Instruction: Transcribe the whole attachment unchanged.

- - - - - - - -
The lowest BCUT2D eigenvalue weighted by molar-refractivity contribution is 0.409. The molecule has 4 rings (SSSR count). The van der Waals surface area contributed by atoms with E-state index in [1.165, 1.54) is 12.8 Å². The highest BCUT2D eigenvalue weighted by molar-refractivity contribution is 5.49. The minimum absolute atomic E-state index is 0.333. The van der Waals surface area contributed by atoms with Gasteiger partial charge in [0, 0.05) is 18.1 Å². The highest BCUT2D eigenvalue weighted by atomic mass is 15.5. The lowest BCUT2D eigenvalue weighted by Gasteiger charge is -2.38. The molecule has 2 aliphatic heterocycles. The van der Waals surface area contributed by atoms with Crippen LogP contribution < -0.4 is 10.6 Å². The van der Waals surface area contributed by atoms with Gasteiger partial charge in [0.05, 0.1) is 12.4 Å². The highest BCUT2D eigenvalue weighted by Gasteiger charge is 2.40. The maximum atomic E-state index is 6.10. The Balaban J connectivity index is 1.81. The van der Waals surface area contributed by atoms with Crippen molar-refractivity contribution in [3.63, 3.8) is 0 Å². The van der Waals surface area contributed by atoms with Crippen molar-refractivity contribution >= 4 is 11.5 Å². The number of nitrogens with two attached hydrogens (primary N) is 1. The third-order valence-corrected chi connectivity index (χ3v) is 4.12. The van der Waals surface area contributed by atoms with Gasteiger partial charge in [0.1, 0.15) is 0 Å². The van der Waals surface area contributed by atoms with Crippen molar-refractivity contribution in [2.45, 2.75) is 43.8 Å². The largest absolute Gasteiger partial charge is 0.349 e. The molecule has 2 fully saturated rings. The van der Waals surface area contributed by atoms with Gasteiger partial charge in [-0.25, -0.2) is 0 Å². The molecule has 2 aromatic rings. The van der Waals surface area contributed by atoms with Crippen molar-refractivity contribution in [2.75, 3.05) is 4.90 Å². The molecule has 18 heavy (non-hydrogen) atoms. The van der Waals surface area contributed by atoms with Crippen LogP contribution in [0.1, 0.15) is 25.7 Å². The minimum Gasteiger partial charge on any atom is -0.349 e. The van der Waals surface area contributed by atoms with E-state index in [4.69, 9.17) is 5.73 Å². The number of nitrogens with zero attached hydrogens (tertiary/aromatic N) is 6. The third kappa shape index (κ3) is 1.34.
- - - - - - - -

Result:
The lowest BCUT2D eigenvalue weighted by molar-refractivity contribution is 0.409. The molecule has 4 rings (SSSR count). The van der Waals surface area contributed by atoms with E-state index in [1.165, 1.54) is 12.8 Å². The highest BCUT2D eigenvalue weighted by molar-refractivity contribution is 5.49. The minimum absolute atomic E-state index is 0.333. The van der Waals surface area contributed by atoms with Gasteiger partial charge in [0, 0.05) is 18.1 Å². The highest BCUT2D eigenvalue weighted by atomic mass is 15.5. The lowest BCUT2D eigenvalue weighted by Gasteiger charge is -2.38. The molecule has 2 aliphatic heterocycles. The van der Waals surface area contributed by atoms with Crippen LogP contribution < -0.4 is 10.6 Å². The van der Waals surface area contributed by atoms with Gasteiger partial charge in [0.05, 0.1) is 12.4 Å². The highest BCUT2D eigenvalue weighted by Gasteiger charge is 2.40. The maximum atomic E-state index is 6.10. The Balaban J connectivity index is 1.81. The van der Waals surface area contributed by atoms with Crippen molar-refractivity contribution in [3.63, 3.8) is 0 Å². The van der Waals surface area contributed by atoms with Crippen molar-refractivity contribution >= 4 is 11.5 Å². The number of nitrogens with two attached hydrogens (primary N) is 1. The third-order valence-corrected chi connectivity index (χ3v) is 4.12. The van der Waals surface area contributed by atoms with Gasteiger partial charge in [0.1, 0.15) is 0 Å². The van der Waals surface area contributed by atoms with Crippen molar-refractivity contribution in [2.45, 2.75) is 43.8 Å². The largest absolute Gasteiger partial charge is 0.349 e. The molecule has 2 fully saturated rings. The van der Waals surface area contributed by atoms with Gasteiger partial charge in [-0.25, -0.2) is 0 Å². The molecule has 2 aromatic rings. The van der Waals surface area contributed by atoms with Crippen molar-refractivity contribution in [2.75, 3.05) is 4.90 Å². The molecule has 18 heavy (non-hydrogen) atoms. The van der Waals surface area contributed by atoms with Crippen LogP contribution in [0.1, 0.15) is 25.7 Å². The minimum Gasteiger partial charge on any atom is -0.349 e. The van der Waals surface area contributed by atoms with E-state index in [4.69, 9.17) is 5.73 Å². The number of nitrogens with zero attached hydrogens (tertiary/aromatic N) is 6. The third kappa shape index (κ3) is 1.34.